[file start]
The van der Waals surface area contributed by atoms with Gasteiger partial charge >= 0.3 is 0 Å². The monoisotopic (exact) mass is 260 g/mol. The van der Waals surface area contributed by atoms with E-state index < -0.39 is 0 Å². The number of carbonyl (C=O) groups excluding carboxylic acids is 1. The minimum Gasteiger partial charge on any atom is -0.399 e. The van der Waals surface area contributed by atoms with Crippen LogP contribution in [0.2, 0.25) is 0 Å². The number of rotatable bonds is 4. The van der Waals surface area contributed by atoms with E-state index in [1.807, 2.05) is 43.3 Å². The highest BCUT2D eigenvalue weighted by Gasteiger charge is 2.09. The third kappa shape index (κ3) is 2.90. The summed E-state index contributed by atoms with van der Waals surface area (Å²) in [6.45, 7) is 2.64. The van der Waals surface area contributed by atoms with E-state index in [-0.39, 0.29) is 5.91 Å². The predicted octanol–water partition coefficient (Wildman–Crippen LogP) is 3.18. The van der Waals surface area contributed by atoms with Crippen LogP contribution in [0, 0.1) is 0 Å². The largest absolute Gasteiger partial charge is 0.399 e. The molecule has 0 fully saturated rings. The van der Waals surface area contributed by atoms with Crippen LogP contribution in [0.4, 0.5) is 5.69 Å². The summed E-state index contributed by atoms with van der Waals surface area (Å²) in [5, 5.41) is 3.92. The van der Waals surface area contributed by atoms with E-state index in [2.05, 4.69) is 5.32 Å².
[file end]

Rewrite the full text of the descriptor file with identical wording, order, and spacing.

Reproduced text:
The van der Waals surface area contributed by atoms with Gasteiger partial charge >= 0.3 is 0 Å². The monoisotopic (exact) mass is 260 g/mol. The van der Waals surface area contributed by atoms with E-state index < -0.39 is 0 Å². The number of carbonyl (C=O) groups excluding carboxylic acids is 1. The minimum Gasteiger partial charge on any atom is -0.399 e. The van der Waals surface area contributed by atoms with Crippen LogP contribution in [0.2, 0.25) is 0 Å². The number of rotatable bonds is 4. The van der Waals surface area contributed by atoms with E-state index in [1.807, 2.05) is 43.3 Å². The highest BCUT2D eigenvalue weighted by Gasteiger charge is 2.09. The third kappa shape index (κ3) is 2.90. The summed E-state index contributed by atoms with van der Waals surface area (Å²) in [6.45, 7) is 2.64. The van der Waals surface area contributed by atoms with E-state index in [-0.39, 0.29) is 5.91 Å². The predicted octanol–water partition coefficient (Wildman–Crippen LogP) is 3.18. The van der Waals surface area contributed by atoms with Crippen LogP contribution in [0, 0.1) is 0 Å². The largest absolute Gasteiger partial charge is 0.399 e. The molecule has 0 fully saturated rings. The van der Waals surface area contributed by atoms with Crippen LogP contribution in [0.4, 0.5) is 5.69 Å². The summed E-state index contributed by atoms with van der Waals surface area (Å²) in [5, 5.41) is 3.92. The van der Waals surface area contributed by atoms with E-state index in [2.05, 4.69) is 5.32 Å².